Panel: Ground vehicle success depends on foresight, collaboration, optimization
May 23, 2014
- "I am very, very optimistic about what we can do today to realize a very flexible and agile warfighter function in the future."
Army Technology Magazine
- May/June 2014 Focus: Soldier of the Future
DETROIT ARSENAL, Mich. (May 23, 2014) -- Army researchers and engineers see the current environment in the ground vehicle community as a path to success for the Army in the future.
U.S. Army Tank Automotive Research, Development and Engineering Center Director Dr. Paul Rogers joined Detroit Arsenal leadership for a panel consisting of Brig. Gen. David Bassett, Program Executive Officer Ground Combat Systems; Mike Cadieux, representing Program Executive Office Combat Support and Combat Service Support; and Marion Whicker, representing the Integrated Logistics Support Center; during the fifth annual Michigan Defense Expo, May 20-21, at the Macomb Community College Expo Center in Warren, Mich.
"As we look to the future, there is phenomenal opportunity," Rogers said. "We have to be aware of the current constraints and we have to understand how they affect our action, but we cannot allow them to define the end-state for which we are striving. We have to work hard to shape the future."
If the ground vehicle community maintains a positive attitude about the future, it will enable success for the Soldier, he said.
"I am very, very optimistic about what we can do today to realize a very flexible and agile warfighter function in the future," Rogers said. "We cannot be ignorant about the current fiscal situation and the affect it has on us, but it is much more important to understand the future strategic environment and to do the best that we can, understand and characterize the environment, extrapolate facts, and figure out how we can be successful in that future."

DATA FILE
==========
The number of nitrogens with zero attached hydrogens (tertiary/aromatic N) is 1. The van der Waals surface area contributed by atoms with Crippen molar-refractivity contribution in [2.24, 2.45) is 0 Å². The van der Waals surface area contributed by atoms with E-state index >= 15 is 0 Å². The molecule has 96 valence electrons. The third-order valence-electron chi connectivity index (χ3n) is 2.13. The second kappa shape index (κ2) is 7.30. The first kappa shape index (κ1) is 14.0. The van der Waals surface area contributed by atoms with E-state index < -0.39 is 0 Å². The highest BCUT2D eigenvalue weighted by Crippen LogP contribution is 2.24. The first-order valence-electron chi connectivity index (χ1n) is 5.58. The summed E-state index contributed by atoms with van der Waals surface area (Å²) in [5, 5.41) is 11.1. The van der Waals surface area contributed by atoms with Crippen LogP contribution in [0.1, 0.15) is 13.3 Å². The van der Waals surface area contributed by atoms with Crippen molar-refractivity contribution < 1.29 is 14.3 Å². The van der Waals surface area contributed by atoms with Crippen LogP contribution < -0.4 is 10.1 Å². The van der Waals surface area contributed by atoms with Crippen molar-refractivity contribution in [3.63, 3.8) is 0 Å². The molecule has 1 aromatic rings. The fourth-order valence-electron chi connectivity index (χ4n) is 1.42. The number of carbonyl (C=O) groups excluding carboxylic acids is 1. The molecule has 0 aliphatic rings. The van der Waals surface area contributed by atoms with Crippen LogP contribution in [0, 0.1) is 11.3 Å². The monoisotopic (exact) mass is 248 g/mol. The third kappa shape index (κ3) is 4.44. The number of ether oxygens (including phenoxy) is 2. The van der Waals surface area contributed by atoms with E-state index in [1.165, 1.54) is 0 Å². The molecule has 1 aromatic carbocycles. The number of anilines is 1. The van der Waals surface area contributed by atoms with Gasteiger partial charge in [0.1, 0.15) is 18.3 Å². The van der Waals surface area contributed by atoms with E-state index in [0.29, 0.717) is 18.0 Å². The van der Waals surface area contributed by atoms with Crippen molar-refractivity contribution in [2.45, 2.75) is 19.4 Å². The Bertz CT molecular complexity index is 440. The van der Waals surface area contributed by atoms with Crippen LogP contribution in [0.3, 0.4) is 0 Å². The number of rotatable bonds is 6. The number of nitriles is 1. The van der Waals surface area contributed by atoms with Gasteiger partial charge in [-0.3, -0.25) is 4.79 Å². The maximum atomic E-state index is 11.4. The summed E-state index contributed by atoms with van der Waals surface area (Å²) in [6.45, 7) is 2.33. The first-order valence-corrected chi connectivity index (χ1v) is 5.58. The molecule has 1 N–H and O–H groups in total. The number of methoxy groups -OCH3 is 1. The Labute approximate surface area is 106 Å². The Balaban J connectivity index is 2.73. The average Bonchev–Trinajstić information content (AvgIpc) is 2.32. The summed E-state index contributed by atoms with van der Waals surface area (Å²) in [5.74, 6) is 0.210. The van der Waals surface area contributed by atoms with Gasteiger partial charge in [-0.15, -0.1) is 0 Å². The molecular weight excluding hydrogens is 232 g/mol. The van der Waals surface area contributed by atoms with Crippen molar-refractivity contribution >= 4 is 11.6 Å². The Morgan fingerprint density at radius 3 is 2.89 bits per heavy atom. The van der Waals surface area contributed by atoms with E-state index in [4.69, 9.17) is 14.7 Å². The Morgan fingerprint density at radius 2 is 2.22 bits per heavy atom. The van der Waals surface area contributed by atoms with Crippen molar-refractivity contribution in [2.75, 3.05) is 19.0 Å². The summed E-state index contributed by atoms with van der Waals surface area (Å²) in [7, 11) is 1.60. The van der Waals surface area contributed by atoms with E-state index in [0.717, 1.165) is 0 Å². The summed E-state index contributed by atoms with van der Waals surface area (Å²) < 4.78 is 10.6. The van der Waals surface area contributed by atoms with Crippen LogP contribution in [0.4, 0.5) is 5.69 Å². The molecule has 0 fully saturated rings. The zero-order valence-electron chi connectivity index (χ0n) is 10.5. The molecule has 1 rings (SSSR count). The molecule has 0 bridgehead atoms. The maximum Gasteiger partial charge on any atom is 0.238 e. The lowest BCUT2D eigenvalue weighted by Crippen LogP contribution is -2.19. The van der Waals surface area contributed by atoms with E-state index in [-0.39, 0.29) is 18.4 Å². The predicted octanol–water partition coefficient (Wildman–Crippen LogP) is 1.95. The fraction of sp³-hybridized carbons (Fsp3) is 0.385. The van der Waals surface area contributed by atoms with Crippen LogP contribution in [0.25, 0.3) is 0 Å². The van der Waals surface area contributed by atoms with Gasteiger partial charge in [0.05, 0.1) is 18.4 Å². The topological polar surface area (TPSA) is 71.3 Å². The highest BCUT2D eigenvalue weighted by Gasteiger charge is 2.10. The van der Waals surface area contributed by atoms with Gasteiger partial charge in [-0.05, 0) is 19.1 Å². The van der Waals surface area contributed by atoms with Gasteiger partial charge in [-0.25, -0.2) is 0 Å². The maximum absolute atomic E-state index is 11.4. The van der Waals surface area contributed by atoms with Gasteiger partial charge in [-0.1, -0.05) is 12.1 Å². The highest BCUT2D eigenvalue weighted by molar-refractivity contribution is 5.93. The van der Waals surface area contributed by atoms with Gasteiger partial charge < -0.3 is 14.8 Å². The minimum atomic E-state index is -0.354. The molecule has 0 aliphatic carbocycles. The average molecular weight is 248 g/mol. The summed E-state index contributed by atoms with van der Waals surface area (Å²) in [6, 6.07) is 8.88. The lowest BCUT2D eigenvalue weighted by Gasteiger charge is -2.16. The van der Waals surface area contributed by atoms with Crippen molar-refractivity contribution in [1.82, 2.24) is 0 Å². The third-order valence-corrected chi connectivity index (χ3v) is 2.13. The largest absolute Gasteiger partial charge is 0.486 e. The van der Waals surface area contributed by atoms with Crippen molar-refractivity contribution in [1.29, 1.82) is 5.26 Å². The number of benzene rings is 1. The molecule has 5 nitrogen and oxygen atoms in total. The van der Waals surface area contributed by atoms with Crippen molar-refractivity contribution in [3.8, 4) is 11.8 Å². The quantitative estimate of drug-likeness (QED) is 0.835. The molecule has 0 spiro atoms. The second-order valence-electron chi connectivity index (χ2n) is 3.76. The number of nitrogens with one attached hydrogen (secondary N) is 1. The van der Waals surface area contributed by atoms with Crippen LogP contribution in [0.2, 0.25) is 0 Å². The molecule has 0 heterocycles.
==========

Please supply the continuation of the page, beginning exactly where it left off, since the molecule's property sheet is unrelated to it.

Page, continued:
Rogers acknowledged that the proper leadership teams are in place across the enterprise to remove any potential barriers between the science and technology and acquisition communities.
"There are barriers to transition technology, and I've been on both sides of the fence," Rogers said, referring to his experience as the deputy PEO GCS. "This is a great opportunity and I'm incredibly excited about what we can do right now. We have the proper leadership teams in place across the enterprise that can tear those barriers down. We have a very deliberate strategy to invest in the building block of leap-ahead technologies and the end-state is a program of record."
"This is a great opportunity for us and what we need now is to bring industry in. We have to create a good transition path from government to industry. I could not be more excited…everything is in place to be successful. Everything is here," Rogers said.
TARDEC is part of the U.S. Army Research, Development and Engineering Command, which has the mission to develop technology and engineering solutions for America's Soldiers.
RDECOM is a major subordinate command of the U.S. Army Material Command. AMC is the Army's premier provider of materiel readiness -- technology, acquisition support, materiel development, logistics power projection, and sustainment -- to the total force, across the spectrum of joint military operations. If a Soldier shoots it, drives it, flies it, wears it, eats it or communicates with it, AMC provides it.